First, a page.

Performers, dressed in their colorful kurtas or sarees, were scattered throughout the theater, exchanging hugs as they continuously built off each other’s energy. The sweet smell of samosas escaped the serving room as the night’s host passed out various dishes.
Lehigh’s South Asian Student Association and Indian Club co-hosted a Diwali celebration on Nov. 11, showcasing Hindu culture through a series of musical performances, comedy skits and an authentic South Asian dinner.
The event returned to Zoellner Arts Center’s Baker Hall for the first time since 2019, garnering an attendance of over 700 people.
Annly John, ‘26, said she never celebrated Diwali at home and enjoyed celebrating at Lehigh.
“My high school didn’t do anything like this, so I’m glad Lehigh did because now I get to know a bit more about my culture,” John said.
Arnav Chokshi, ‘24, said he misses the close-knit family qualities of Diwali at home, but appreciates the Indian traditions present on Lehigh’s campus.
“People who come from different regions of India celebrate (Diwali) differently,” Chokshi said. “It’s nice learning how other people celebrate compared to how I do it.”
As a Gujarati Indian, Chokshi’s family has a custom of pouring water down crossroads to represent dumping out negativity. He knows people from other regions make rangoli, a colorful floor-mural representing good future and wealth.
Hiral Patel, ‘22, president of the Indian Club, and Munjal Joshi, ‘22, internal chair of Indian Club, said they appreciated the community’s effort in replicating the warm emotion traditionally attached to Diwali. They said Lehigh’s celebration felt like home.
Patel said even though the celebration felt different without the company of her friends and family, she felt happy to have fostered a new family at Lehigh.
“Diwali is all about celebrating with your close ones,” Joshi said. “It’s not only about sweets and crackers but also about spending a good time with the people you care about. It’s about being grateful for the people you have in life, and I’m grateful for everyone that came today.”
Bharath Jyothi, ‘24, public relations chair of the South Asian Student Association and one of the event’s emcees, said last year Diwali was held on a smaller scale on the third floor of the University Center with around 150 attendees.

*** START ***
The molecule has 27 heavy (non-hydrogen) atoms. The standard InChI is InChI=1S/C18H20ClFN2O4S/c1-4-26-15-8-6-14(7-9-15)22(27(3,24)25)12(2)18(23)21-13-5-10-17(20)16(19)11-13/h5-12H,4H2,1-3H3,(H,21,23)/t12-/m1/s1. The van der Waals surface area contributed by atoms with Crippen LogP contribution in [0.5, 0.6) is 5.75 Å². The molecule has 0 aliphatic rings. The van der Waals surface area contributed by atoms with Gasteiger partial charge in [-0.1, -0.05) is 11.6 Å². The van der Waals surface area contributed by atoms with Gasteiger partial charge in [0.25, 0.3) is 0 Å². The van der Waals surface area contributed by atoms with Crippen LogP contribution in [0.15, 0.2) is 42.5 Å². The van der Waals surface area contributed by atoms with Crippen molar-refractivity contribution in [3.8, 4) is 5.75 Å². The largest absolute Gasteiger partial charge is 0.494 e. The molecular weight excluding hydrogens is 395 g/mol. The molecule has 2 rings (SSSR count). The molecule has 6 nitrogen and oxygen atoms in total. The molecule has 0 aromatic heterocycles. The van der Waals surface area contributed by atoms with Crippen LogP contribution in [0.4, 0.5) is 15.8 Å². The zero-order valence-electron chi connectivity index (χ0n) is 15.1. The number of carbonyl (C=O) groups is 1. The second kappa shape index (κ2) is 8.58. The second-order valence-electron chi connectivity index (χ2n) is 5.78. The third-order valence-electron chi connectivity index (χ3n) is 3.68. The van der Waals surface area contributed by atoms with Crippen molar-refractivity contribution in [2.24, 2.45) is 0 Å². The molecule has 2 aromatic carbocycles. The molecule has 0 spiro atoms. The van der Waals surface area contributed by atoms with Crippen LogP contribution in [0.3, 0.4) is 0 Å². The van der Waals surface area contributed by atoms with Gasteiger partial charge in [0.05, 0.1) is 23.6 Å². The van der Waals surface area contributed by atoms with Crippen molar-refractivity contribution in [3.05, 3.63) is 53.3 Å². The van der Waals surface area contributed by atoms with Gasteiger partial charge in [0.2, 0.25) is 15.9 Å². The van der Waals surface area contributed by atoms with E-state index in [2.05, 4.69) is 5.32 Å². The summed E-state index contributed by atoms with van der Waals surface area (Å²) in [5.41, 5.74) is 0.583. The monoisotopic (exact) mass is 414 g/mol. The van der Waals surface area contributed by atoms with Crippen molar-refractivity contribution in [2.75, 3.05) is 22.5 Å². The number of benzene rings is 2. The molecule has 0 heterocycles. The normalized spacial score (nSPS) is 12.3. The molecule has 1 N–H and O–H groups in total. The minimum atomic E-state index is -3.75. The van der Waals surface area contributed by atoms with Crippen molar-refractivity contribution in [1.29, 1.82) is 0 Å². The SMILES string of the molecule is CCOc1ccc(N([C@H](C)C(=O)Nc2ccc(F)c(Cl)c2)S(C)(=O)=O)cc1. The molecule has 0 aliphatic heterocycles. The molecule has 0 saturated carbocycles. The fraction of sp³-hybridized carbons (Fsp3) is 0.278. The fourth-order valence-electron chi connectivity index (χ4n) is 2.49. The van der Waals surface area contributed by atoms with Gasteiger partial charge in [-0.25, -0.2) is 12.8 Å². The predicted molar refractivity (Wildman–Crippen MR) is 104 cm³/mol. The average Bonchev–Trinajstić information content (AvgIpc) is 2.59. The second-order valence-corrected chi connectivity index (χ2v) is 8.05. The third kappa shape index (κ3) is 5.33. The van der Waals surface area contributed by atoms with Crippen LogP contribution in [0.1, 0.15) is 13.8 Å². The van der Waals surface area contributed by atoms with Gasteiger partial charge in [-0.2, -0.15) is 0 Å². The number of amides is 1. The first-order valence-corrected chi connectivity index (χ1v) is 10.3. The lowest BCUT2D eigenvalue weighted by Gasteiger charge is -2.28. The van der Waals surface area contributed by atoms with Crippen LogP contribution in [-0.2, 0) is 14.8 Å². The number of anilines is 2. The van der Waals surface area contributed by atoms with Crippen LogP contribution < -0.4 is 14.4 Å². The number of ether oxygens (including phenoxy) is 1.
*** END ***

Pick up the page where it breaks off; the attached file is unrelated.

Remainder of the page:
He said returning to Baker Hall allowed for a staged performance and gave the groups creative flexibility.
Jyothi performed a dance that included a skit to Pop Smoke’s “Element.”
“We all brought great energy to the stage,” Jyothi said. “I thought the skit was pretty funny and we got a lot of reactions from the audience.”
Anousha Mehta, ‘24, and Radhika Rawal, ‘24, co-presidents of the South Asian Student Association, said the lack of framework was an obstacle in the creative process.
Rawal said because most of their core executive members are juniors, this was their first time experiencing the event at Zoellner.
“We never experienced what it was like in-person,” Rawal said. “It was a lot of guessing and figuring it out for the first time.”
Mehta said the group booked Zoellner in spring 2022 and, for the presidents and programming chair, preparations began over the summer. Around mid-September, the rest of the executive board became involved, helping to figure out the event’s co-sponsors, outside performers, dressing rooms and food.
Jyothi said their goal was to make the most out of the performance.
Mehta and Rawal said the show heavily depended on devoted practice and cooperation from its members.
The two said each of the dances had rehearsal times, with some meeting twice a week. Three joint rehearsals were also held to ensure all of the dancers could practice together before performing.
Zeeshan Khan, ‘24, member of the South Asian Student Association, said he applauds the audience for learning about an unfamiliar culture.
“I saw a lot of South Asian people, as expected, but I also saw a lot of other people from different fraternities and sororities and clubs around campus,” Khan said. “It’s great these people chose to spend their Friday night learning about a culture and an artform.”
Mehta also took note of the Lehigh community immersing itself in events that celebrate diversity, such as Diwali.
“The cultural appreciation at Lehigh is definitely growing,” Mehta said. “It was small before and, although it’s not huge now, it’s definitely growing, and it’s nice to see that we’re a part of that growth.”